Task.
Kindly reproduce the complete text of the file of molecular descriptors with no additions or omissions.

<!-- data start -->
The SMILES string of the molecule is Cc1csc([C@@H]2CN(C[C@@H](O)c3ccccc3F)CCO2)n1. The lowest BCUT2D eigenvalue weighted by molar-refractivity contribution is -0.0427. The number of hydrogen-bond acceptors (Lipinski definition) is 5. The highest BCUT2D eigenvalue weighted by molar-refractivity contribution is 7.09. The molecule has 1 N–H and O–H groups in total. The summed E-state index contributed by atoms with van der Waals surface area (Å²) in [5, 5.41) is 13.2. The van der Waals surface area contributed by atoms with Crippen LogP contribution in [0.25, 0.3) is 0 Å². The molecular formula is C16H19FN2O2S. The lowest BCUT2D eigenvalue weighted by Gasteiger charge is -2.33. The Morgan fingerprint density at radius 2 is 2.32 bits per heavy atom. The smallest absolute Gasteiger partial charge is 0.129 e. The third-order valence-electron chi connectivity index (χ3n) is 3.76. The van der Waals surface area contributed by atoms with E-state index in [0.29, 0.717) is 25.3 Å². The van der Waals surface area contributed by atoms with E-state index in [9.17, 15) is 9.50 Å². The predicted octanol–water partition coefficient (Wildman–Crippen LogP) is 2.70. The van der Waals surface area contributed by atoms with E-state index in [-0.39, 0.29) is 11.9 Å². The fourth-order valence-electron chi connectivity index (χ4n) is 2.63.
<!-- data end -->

The SMILES string of the molecule is Cc1csc([C@@H]2CN(C[C@@H](O)c3ccccc3F)CCO2)n1. The lowest BCUT2D eigenvalue weighted by molar-refractivity contribution is -0.0427. The number of hydrogen-bond acceptors (Lipinski definition) is 5. The highest BCUT2D eigenvalue weighted by molar-refractivity contribution is 7.09. The molecule has 1 N–H and O–H groups in total. The summed E-state index contributed by atoms with van der Waals surface area (Å²) in [5, 5.41) is 13.2. The van der Waals surface area contributed by atoms with Crippen LogP contribution in [0.25, 0.3) is 0 Å². The molecular formula is C16H19FN2O2S. The lowest BCUT2D eigenvalue weighted by Gasteiger charge is -2.33. The Morgan fingerprint density at radius 2 is 2.32 bits per heavy atom. The smallest absolute Gasteiger partial charge is 0.129 e. The third-order valence-electron chi connectivity index (χ3n) is 3.76. The van der Waals surface area contributed by atoms with E-state index in [0.29, 0.717) is 25.3 Å². The van der Waals surface area contributed by atoms with E-state index in [9.17, 15) is 9.50 Å². The predicted octanol–water partition coefficient (Wildman–Crippen LogP) is 2.70. The van der Waals surface area contributed by atoms with E-state index in [-0.39, 0.29) is 11.9 Å². The fourth-order valence-electron chi connectivity index (χ4n) is 2.63.